Poor rural counties have a higher rate of Covid-19 infection than the rest of rural and urban America, according to the latest “Rural America at a Glance,” the annual snapshot of rural conditions produced by the USDA Economic Research Service.
Rural counties with persistent poverty have cumulative infection rates 20 to 30% higher than other types of U.S. counties, the report says. Persistent-poverty counties are ones where at least 20% of the population has lived below the poverty line for the past 40 years.
This year’s annual report from the Economic Research Service is more than a glance, at least compared to reports published in previous years. At 16 pages, the 2021 “Glance” is over two times longer than previous years’ documents, but there are also more photographs than in previous editions. In a webinar about the report last week, our question about the length of the document was not selected for a response.
Besides length, the other difference in this year’s report is its emphasis on persistent-poverty counties. The report broke out the performance of both rural and urban poor counties in nearly all of its 11 tables and graphs.
In rural America, there are 301 persistently poor counties, about 15% of the nation’s 1,976 rural counties. These poor rural counties contain a population of 5.7 million (about 12% of the 46 million people who live in rural counties). This population is more diverse than the rest of rural America. About half the population in persistent-poverty counties is white, while in non-poor rural counties, about three quarters of the population is white.
Urban America has 52 persistently poor counties (4% of the nation’s 1,165 metropolitan counties) containing 11.7 million residents (about 4% of the 285 million people who live in urban counties).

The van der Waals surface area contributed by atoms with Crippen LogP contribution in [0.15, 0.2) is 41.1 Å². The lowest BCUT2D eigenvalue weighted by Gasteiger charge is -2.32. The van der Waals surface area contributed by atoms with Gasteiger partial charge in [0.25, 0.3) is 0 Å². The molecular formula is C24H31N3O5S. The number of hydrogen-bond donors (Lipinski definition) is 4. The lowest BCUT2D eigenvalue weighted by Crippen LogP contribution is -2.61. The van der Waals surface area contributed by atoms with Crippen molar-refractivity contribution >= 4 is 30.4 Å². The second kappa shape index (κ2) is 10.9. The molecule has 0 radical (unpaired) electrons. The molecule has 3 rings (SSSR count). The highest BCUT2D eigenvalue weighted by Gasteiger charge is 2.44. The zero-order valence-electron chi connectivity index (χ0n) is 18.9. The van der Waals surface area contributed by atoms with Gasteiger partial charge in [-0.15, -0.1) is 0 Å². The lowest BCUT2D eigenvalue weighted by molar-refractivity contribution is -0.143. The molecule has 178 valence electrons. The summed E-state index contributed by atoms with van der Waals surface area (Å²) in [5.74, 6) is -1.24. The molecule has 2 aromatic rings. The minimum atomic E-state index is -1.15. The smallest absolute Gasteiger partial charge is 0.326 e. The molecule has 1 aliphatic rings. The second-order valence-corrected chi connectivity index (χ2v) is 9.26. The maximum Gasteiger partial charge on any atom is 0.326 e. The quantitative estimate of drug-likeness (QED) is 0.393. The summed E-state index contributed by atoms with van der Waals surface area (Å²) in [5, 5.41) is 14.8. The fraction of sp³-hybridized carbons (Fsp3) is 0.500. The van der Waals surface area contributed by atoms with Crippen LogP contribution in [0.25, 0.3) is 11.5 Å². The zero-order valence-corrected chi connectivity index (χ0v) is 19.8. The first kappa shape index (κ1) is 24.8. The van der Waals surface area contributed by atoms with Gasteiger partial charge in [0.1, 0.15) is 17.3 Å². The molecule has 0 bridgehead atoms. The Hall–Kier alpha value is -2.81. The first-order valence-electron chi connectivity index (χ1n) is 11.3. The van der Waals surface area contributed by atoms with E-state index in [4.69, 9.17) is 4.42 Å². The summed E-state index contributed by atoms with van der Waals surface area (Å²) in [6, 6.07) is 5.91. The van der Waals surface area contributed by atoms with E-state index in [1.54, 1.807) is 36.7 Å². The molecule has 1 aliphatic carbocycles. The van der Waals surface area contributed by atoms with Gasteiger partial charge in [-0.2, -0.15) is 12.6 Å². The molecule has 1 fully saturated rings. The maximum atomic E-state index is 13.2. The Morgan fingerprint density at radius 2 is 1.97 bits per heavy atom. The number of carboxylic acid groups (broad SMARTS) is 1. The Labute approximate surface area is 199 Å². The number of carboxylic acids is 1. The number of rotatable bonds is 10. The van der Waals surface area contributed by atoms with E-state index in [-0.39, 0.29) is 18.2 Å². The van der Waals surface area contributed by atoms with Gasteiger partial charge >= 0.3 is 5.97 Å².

In some areas, poor and non-poor rural counties did not perform that differently. They had nearly identical vaccination rates as of the third week of October (41.7% vs. 42.2% of all eligible adults). Metro poor and non-poor counties were virtually equivalent, as well (53.0% vs 53.5%).
Poor and non-poor rural counties also had similar losses in employment from January 2020 to January 21 (about 3%).
But the unemployment rate in persistent-poverty rural counties was 20% higher than other rural counties, and second only to poor metropolitan counties, where the unemployment rate was 9.0%.
Poor rural counties were also less likely to have internet access at home and less likely to live in a county where good internet connections were available.
Poor rural counties collectively lost population from 2010 to 2020, while non-poor rural counties gained slightly. Persistent poverty rural counties lost 345,000 residents over the decade, while rural counties that were not persistently poor gained 58,000, resulting in the net loss of 288,000 residents (or 0.6%) over the decade.